The long, hot debate

September 29, 1995

Is global warming the scourge that will kill off our planet or is it a myth?

Ayala Ochert assesses the climate of opinion (left) while Fred Singer argues that we need to collect more scientific evidence before taking drastic action The debate over whether or not the earth is getting hotter is much more than a simple argument over "how much hotter and how soon?" Between those who believe in global warming and those who do not there is little common ground. The Intergovernmental Panel on Climate Change, set up by the United Nations Environment Programme and the World Meteorological Organisation as a world authority on global warming, gives official estimates of how much, how soon, and then attempts to give advice on what action we should take. But from all sides scientists, economists, ethicists and policy-makers challenge the panel's authority. These dissenters shed doubt on the folklore about global warming.

The warmers' thesis seems simple enough: carbon dioxide in the atmosphere warms the earth. This century the earth has warmed, on average, by half a degree. This warming is a result of the increased levels of carbon dioxide in the atmosphere that have accumulated since the beginning of the industrial revolution through the burning of fossil fuels, such as coal. If we continue to allow carbon dioxide emissions at the present rate then the earth will experience even greater warming. This warming will significantly alter the climate, with devastating consequences for future generations. We must do something now to prevent these consequences before it is too late.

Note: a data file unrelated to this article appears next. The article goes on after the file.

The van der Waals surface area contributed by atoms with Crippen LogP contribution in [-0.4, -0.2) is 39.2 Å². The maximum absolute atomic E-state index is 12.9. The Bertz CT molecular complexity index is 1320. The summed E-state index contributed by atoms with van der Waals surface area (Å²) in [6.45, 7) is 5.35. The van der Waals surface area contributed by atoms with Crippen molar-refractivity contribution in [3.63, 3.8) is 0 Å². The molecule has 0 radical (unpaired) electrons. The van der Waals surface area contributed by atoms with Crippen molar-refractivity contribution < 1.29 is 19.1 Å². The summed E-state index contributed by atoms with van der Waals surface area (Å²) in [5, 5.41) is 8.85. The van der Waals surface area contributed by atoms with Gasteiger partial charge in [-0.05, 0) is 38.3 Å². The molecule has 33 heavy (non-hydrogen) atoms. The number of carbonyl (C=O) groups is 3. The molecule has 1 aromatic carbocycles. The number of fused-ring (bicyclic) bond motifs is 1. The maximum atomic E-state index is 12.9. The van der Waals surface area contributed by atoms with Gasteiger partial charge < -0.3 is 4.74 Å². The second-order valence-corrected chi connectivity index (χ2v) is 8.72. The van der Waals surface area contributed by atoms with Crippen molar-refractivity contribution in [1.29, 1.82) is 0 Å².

But at every level of the warmers'argument there is some degree of dissent. That carbon dioxide in the atmosphere warms the earth is probably the closest thing to a point of agreement. No one doubts, for instance, that there is such a thing as the "greenhouse effect": that the earth's atmosphere, like the glass in a greenhouse, keeps us much warmer than we otherwise would be. The moon, which has no atmosphere, is 33 degrees cooler than we are. But whether carbon dioxide is mainly responsible for this greenhouse effect has been challenged. Some say that carbon dioxide levels might be a side-effect rather than a cause of warming.

It is hard to imagine at first how scientists could disagree over whether the earth has or has not already warmed. According to most scientists, the 1980s showed the seven hottest years on record, but according to Fred Singer, director of the prestigious United States Science and Environmental Policy Project, there has been no increase since 1979. "What I do take seriously is that there has not been the large increase one would expect. The data simply does not support current theory," he says. Michael Hulme, senior researcher in the Climatic Research Unit at the University of East Anglia, says the reason for this disagreement is simple enough - while Singer has been looking at data from satellites, everyone else has been looking at records of surface temperature. "The satellite measures a layer several kilometres thick, so there is a difference in what is being measured. So, a priori, we expect the data to be different because we are measuring different quantities."

It is freely admitted by the warmers that the recent fluctuation in temperature still lies within the "natural variability" of the climate, but, they argue, the mounting circumstantial evidence that we are the culprits cannot be ignored. Increasingly, climate modellers are looking for "fingerprints" of global warming. As their models become more accurate, they hope to use emerging climate patterns as indicators of the phenomenon.